They discuss the stones available in the region around Joseph’s home. They also identified the needed components of cement that was used to hold the stones together for 1400 years.
Listen to the entire podcast here:
Abstract: The story of Joseph Smith retrieving gold plates from a stone box on a hillside in upstate New York and translating them into the foundational text of the Restoration is well known among Latter-day Saints. While countless retellings have examined these events in considerable detail, very few have explored the geological aspects involved in this story. In particular, none have discussed in detail the geological materials that would have been required by the Nephite prophet Moroni ca. ad 421 to construct a sealed container able to protect the gold plates from the elements and from premature discovery for some fourteen centuries. This paper reports the outcomes from a field investigation into what resources would have been available to Moroni in the Palmyra area. It was conducted by the authors in New York state in October 2017.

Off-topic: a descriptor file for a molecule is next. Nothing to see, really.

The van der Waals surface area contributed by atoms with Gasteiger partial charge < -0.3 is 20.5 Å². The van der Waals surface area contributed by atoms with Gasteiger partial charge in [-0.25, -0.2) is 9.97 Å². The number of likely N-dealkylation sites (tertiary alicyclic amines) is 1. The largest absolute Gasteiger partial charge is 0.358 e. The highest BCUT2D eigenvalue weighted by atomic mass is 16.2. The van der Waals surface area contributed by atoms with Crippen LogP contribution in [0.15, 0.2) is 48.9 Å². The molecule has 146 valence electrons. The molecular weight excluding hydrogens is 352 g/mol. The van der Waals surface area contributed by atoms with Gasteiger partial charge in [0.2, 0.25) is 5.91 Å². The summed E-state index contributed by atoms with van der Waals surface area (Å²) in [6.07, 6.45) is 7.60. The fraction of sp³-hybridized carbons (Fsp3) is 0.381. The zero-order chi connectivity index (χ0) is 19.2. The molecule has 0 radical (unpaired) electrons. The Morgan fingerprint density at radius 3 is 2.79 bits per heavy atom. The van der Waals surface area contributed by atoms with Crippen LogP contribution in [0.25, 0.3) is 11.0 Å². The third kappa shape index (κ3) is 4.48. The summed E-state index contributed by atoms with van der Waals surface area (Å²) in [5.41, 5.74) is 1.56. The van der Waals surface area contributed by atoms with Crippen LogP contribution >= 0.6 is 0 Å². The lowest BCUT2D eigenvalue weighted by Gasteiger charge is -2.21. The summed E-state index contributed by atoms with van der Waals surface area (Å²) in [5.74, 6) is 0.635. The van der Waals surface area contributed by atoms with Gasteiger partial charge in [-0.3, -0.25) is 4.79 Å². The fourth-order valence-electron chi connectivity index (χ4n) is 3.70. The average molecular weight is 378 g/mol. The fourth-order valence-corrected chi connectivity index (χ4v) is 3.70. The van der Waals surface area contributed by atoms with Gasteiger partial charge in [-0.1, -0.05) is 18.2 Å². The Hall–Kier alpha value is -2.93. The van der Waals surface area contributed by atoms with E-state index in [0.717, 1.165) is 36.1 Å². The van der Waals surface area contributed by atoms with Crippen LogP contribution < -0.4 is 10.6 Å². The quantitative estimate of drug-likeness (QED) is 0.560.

Two significant hills near the Smith farm:
Note the many drumlins in Upstate NY and their north-to-south orientations:
In the Palmyra area, most of the drumlins consist of a mix of stratified or layered gravels and sands. However, near the Palmyra hill is one today named Miners Hill, which is an exception: it is predominately formed of clay — something that might well have played an important role in the making of Moroni’s stone box.
Joseph described the box:
Joseph Smith described the box and its location: “On the west side of this hill, not far from the top, under a stone of considerable size, lay the plates, deposited in a stone box. This stone was thick and rounding in the middle on the upper side, and thinner towards the edges, so that the middle part of it was visible above the ground, but the edge all around was covered with earth. …
The box in which they lay was formed by laying stones together in some kind of cement. In the bottom of the box were laid two stones crossways of the box, and on these stones lay the plates and the other things with them.”
Oliver Cowdery’s description:
Oliver goes on to describe the relative dimensions of the box, including the fact that it “was sufficiently large to admit a breast-plate, such as was used by the ancients to defend the chest, etc. from the arrows and weapons of their enemy.